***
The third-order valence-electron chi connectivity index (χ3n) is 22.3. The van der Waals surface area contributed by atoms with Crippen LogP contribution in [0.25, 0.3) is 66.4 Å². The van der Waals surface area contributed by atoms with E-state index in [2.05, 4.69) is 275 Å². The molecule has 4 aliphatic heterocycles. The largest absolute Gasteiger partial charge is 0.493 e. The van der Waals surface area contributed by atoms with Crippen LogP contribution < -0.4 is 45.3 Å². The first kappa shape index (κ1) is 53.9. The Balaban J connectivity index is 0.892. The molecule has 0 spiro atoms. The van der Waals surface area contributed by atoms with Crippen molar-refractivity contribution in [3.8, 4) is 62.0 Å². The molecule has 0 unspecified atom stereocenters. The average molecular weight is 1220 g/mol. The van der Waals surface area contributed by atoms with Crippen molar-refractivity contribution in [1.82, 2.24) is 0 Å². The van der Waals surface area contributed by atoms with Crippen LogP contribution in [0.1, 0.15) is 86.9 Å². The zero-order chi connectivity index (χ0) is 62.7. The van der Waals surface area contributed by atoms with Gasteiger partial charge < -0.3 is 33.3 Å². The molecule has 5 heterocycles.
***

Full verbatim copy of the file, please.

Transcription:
The third-order valence-electron chi connectivity index (χ3n) is 22.3. The van der Waals surface area contributed by atoms with Crippen LogP contribution in [0.25, 0.3) is 66.4 Å². The van der Waals surface area contributed by atoms with E-state index in [2.05, 4.69) is 275 Å². The molecule has 4 aliphatic heterocycles. The largest absolute Gasteiger partial charge is 0.493 e. The van der Waals surface area contributed by atoms with Crippen LogP contribution < -0.4 is 45.3 Å². The first kappa shape index (κ1) is 53.9. The Balaban J connectivity index is 0.892. The molecule has 0 spiro atoms. The van der Waals surface area contributed by atoms with Crippen molar-refractivity contribution in [3.8, 4) is 62.0 Å². The molecule has 0 unspecified atom stereocenters. The average molecular weight is 1220 g/mol. The van der Waals surface area contributed by atoms with Crippen molar-refractivity contribution in [1.82, 2.24) is 0 Å². The van der Waals surface area contributed by atoms with Crippen LogP contribution in [0.1, 0.15) is 86.9 Å². The zero-order chi connectivity index (χ0) is 62.7. The van der Waals surface area contributed by atoms with Gasteiger partial charge < -0.3 is 33.3 Å². The molecule has 5 heterocycles.